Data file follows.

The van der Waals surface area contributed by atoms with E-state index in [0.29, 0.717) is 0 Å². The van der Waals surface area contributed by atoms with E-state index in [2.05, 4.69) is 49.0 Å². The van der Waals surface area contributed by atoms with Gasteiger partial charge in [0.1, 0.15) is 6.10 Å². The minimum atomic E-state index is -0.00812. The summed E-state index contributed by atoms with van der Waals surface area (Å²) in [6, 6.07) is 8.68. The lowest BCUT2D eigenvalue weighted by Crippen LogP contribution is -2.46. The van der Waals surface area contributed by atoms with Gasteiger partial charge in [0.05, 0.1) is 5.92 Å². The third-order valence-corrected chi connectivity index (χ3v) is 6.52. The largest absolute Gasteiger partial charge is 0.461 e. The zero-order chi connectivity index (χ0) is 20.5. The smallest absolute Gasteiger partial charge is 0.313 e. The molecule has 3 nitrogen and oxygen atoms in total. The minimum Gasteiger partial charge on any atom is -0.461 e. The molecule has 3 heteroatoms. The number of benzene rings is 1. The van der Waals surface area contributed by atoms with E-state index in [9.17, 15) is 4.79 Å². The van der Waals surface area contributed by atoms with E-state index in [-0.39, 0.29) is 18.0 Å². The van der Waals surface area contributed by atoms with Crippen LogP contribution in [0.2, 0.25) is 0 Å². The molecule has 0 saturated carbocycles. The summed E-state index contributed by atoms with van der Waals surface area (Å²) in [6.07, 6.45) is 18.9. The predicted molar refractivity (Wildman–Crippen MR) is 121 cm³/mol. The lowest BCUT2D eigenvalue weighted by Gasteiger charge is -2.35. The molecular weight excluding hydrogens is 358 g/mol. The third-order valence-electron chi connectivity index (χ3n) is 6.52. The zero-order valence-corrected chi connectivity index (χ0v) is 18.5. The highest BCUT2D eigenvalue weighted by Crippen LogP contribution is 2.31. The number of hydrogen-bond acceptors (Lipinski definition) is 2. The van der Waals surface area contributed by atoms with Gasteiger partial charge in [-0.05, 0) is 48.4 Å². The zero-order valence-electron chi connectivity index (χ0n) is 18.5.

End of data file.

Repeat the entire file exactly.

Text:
The van der Waals surface area contributed by atoms with E-state index in [0.29, 0.717) is 0 Å². The van der Waals surface area contributed by atoms with E-state index in [2.05, 4.69) is 49.0 Å². The van der Waals surface area contributed by atoms with Gasteiger partial charge in [0.1, 0.15) is 6.10 Å². The minimum atomic E-state index is -0.00812. The summed E-state index contributed by atoms with van der Waals surface area (Å²) in [6, 6.07) is 8.68. The lowest BCUT2D eigenvalue weighted by Crippen LogP contribution is -2.46. The van der Waals surface area contributed by atoms with Gasteiger partial charge in [0.05, 0.1) is 5.92 Å². The third-order valence-corrected chi connectivity index (χ3v) is 6.52. The largest absolute Gasteiger partial charge is 0.461 e. The zero-order chi connectivity index (χ0) is 20.5. The smallest absolute Gasteiger partial charge is 0.313 e. The molecule has 3 nitrogen and oxygen atoms in total. The minimum Gasteiger partial charge on any atom is -0.461 e. The molecule has 3 heteroatoms. The number of benzene rings is 1. The van der Waals surface area contributed by atoms with E-state index in [9.17, 15) is 4.79 Å². The van der Waals surface area contributed by atoms with E-state index in [-0.39, 0.29) is 18.0 Å². The van der Waals surface area contributed by atoms with Crippen LogP contribution in [0.2, 0.25) is 0 Å². The molecule has 0 saturated carbocycles. The summed E-state index contributed by atoms with van der Waals surface area (Å²) in [6.07, 6.45) is 18.9. The predicted molar refractivity (Wildman–Crippen MR) is 121 cm³/mol. The lowest BCUT2D eigenvalue weighted by Gasteiger charge is -2.35. The molecular weight excluding hydrogens is 358 g/mol. The third-order valence-electron chi connectivity index (χ3n) is 6.52. The zero-order valence-corrected chi connectivity index (χ0v) is 18.5. The highest BCUT2D eigenvalue weighted by Crippen LogP contribution is 2.31. The number of hydrogen-bond acceptors (Lipinski definition) is 2. The van der Waals surface area contributed by atoms with Gasteiger partial charge in [-0.05, 0) is 48.4 Å². The zero-order valence-electron chi connectivity index (χ0n) is 18.5.